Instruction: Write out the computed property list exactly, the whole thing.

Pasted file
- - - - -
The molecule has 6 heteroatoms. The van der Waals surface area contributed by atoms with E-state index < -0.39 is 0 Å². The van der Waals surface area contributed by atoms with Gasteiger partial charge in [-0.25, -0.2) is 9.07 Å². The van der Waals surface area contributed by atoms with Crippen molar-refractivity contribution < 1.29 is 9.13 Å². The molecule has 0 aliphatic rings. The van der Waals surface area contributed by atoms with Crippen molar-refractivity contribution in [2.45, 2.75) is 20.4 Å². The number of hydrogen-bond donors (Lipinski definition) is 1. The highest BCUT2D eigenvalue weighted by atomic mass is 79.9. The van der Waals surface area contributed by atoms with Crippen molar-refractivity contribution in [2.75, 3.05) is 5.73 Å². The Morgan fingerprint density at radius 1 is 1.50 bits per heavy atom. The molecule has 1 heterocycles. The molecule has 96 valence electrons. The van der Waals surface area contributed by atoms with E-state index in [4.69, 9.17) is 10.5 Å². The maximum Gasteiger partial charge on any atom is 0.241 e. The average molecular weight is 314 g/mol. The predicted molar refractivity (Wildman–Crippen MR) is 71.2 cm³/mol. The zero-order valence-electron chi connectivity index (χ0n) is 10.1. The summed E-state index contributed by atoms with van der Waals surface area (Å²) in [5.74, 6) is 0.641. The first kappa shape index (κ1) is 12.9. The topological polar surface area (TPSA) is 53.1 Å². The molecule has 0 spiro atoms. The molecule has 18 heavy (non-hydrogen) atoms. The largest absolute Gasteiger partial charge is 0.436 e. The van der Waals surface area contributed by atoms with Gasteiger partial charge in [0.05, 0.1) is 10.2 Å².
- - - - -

The molecule has 6 heteroatoms. The van der Waals surface area contributed by atoms with E-state index < -0.39 is 0 Å². The van der Waals surface area contributed by atoms with Gasteiger partial charge in [-0.25, -0.2) is 9.07 Å². The van der Waals surface area contributed by atoms with Crippen molar-refractivity contribution < 1.29 is 9.13 Å². The molecule has 0 aliphatic rings. The van der Waals surface area contributed by atoms with Crippen molar-refractivity contribution in [2.45, 2.75) is 20.4 Å². The number of hydrogen-bond donors (Lipinski definition) is 1. The highest BCUT2D eigenvalue weighted by atomic mass is 79.9. The van der Waals surface area contributed by atoms with Crippen molar-refractivity contribution in [2.75, 3.05) is 5.73 Å². The Morgan fingerprint density at radius 1 is 1.50 bits per heavy atom. The molecule has 1 heterocycles. The molecule has 96 valence electrons. The van der Waals surface area contributed by atoms with E-state index in [4.69, 9.17) is 10.5 Å². The maximum Gasteiger partial charge on any atom is 0.241 e. The average molecular weight is 314 g/mol. The predicted molar refractivity (Wildman–Crippen MR) is 71.2 cm³/mol. The zero-order valence-electron chi connectivity index (χ0n) is 10.1. The summed E-state index contributed by atoms with van der Waals surface area (Å²) in [5.74, 6) is 0.641. The first kappa shape index (κ1) is 12.9. The topological polar surface area (TPSA) is 53.1 Å². The molecule has 0 spiro atoms. The molecule has 18 heavy (non-hydrogen) atoms. The largest absolute Gasteiger partial charge is 0.436 e. The van der Waals surface area contributed by atoms with Gasteiger partial charge in [0.05, 0.1) is 10.2 Å².